Can deep-learning CAD outperform mammographers?

By Erik L. Ridley, staff writer

March 23, 2017 -- Can computer-aided detection (CAD) software developed with deep-learning technology perform better than mammographers? Yes it can, at least for the task of differentiating between benign and malignant calcifications, according to a team of researchers from California.

In a series of studies presented at ECR 2017 earlier this month and at RSNA 2016, researchers led by Dr. Alyssa Watanabe of the University of Southern California (USC) Keck School of Medicine shared how deep learning can yield higher sensitivity and specificity for both breast masses and calcifications, compared with traditional mammography CAD techniques, even identifying cancer in some cases years before radiologists did.

They also reported that the deep learning-trained CAD software could differentiate benign and malignant breast calcifications better than radiologists could on their own, offering the promise of sharply reducing the number of negative biopsies.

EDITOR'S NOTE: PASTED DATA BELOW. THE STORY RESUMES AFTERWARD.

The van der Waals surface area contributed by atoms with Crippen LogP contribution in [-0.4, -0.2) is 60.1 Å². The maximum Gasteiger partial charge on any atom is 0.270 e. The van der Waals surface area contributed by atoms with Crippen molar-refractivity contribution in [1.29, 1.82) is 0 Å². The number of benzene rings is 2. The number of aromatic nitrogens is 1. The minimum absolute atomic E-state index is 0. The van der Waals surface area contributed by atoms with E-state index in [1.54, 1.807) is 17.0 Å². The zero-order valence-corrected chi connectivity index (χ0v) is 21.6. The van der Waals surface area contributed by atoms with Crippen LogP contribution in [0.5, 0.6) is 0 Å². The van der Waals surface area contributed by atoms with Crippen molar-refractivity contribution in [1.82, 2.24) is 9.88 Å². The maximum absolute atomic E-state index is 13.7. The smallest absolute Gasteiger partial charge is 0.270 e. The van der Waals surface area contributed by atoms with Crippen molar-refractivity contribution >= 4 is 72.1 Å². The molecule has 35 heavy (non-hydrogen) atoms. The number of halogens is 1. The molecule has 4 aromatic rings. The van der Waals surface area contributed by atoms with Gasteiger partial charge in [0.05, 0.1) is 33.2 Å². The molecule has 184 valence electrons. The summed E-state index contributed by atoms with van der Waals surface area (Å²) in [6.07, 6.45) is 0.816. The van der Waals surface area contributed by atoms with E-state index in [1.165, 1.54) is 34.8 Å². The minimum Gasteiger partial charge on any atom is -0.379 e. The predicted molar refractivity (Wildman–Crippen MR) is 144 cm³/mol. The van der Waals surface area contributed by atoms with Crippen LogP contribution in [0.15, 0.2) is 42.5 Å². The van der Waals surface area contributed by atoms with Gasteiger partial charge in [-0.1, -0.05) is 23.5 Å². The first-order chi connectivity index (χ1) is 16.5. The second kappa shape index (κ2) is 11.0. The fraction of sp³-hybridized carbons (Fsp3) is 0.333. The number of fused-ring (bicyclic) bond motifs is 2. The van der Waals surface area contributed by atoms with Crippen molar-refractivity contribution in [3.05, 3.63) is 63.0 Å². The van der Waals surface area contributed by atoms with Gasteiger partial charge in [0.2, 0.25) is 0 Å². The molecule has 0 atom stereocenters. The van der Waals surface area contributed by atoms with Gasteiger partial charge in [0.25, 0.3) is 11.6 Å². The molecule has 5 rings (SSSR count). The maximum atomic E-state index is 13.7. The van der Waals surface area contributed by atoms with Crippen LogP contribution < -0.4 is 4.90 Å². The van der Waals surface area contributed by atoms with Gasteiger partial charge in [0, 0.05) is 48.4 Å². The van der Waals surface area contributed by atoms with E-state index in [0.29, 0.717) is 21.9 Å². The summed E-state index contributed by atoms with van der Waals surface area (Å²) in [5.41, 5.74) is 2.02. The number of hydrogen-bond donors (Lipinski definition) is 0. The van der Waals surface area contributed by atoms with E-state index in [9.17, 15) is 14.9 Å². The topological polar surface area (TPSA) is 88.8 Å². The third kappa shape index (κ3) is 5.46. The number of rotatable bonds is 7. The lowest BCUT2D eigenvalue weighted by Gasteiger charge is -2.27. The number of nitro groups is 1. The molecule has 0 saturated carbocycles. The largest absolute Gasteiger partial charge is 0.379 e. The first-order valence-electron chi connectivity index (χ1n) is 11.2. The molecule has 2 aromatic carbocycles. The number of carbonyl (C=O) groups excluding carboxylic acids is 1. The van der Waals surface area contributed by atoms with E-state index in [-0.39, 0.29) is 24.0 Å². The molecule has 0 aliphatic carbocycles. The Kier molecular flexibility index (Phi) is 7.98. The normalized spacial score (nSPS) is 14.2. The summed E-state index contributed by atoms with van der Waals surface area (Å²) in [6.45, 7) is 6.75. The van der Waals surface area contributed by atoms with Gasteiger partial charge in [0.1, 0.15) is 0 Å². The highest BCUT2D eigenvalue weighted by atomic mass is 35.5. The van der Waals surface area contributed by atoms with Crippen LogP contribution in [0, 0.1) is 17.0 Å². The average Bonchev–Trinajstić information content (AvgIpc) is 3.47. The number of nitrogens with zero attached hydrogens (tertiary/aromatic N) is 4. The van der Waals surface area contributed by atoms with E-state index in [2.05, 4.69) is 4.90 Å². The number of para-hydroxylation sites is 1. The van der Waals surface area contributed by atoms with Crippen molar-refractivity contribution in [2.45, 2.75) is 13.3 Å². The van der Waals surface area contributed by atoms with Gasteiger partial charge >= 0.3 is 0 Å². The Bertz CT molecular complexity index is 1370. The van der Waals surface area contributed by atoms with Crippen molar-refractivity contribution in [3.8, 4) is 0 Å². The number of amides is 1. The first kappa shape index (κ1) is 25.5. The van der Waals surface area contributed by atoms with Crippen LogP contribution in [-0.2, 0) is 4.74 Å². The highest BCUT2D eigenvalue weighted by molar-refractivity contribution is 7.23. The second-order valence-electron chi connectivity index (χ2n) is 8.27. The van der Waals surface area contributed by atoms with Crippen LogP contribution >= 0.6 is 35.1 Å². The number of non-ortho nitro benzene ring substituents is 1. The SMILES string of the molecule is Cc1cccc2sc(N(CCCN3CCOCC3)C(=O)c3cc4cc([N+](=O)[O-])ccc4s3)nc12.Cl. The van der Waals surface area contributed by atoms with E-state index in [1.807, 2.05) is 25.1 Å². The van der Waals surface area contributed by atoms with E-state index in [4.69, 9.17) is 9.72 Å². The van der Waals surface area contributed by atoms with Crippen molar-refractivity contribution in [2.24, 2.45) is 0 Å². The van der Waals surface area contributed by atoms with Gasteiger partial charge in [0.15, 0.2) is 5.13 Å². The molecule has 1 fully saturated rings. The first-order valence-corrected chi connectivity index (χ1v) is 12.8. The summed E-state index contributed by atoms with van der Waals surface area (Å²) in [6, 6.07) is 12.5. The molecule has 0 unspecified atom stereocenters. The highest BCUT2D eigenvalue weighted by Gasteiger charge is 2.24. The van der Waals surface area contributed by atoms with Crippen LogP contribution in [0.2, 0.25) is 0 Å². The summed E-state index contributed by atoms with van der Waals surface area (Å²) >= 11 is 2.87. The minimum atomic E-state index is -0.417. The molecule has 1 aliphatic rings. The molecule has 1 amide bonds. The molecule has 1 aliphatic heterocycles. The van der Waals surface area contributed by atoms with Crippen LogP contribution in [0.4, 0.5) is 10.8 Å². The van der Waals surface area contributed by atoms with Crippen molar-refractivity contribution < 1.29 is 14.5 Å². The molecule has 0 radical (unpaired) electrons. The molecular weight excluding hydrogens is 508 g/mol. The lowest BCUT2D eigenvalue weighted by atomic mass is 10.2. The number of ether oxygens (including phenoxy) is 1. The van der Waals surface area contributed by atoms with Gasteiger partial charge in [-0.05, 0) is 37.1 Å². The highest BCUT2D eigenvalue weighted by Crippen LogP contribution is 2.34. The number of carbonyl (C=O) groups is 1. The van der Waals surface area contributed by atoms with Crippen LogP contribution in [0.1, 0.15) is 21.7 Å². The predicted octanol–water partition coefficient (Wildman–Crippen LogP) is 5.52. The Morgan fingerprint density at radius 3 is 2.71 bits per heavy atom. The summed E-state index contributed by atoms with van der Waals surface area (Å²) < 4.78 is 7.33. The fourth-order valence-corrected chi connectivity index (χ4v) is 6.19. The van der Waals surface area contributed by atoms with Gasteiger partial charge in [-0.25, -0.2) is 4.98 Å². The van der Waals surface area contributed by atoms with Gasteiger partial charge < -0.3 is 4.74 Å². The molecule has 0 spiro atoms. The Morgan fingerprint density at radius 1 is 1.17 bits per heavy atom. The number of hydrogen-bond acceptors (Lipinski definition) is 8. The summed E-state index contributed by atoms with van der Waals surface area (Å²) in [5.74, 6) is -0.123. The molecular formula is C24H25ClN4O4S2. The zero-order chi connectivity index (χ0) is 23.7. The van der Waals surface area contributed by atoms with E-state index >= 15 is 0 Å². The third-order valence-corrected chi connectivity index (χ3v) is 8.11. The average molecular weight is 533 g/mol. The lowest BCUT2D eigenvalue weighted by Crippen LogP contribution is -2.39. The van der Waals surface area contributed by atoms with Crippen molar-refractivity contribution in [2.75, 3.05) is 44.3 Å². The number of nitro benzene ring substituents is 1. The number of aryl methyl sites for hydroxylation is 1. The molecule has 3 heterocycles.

One thing's for sure: Artificial intelligence (AI) is going to change the future of mammography, Watanabe said in her talk at ECR 2017.

"This deep-learning CAD [software] is already superior to the radiologist in classification of malignant and benign calcifications," she said.

Deep learning

A type of machine learning, deep learning is the most popular form of AI and is used today in speech recognition technology, self-driving cars, and even by Netflix to recommend your next movie, Watanabe said. In radiology applications, the machine learns to recognize different features on images after biopsy-proven cases are entered into the algorithm. It can then predict probability for malignancy, she said.

The research group at USC has been assessing the performance of qCAD, a quantitative CAD software application developed by CAD software firm CureMetrix using deep learning. The group also includes Dr. William Bradley, PhD, from the University of California, San Diego School of Medicine, as well as employees from CureMetrix.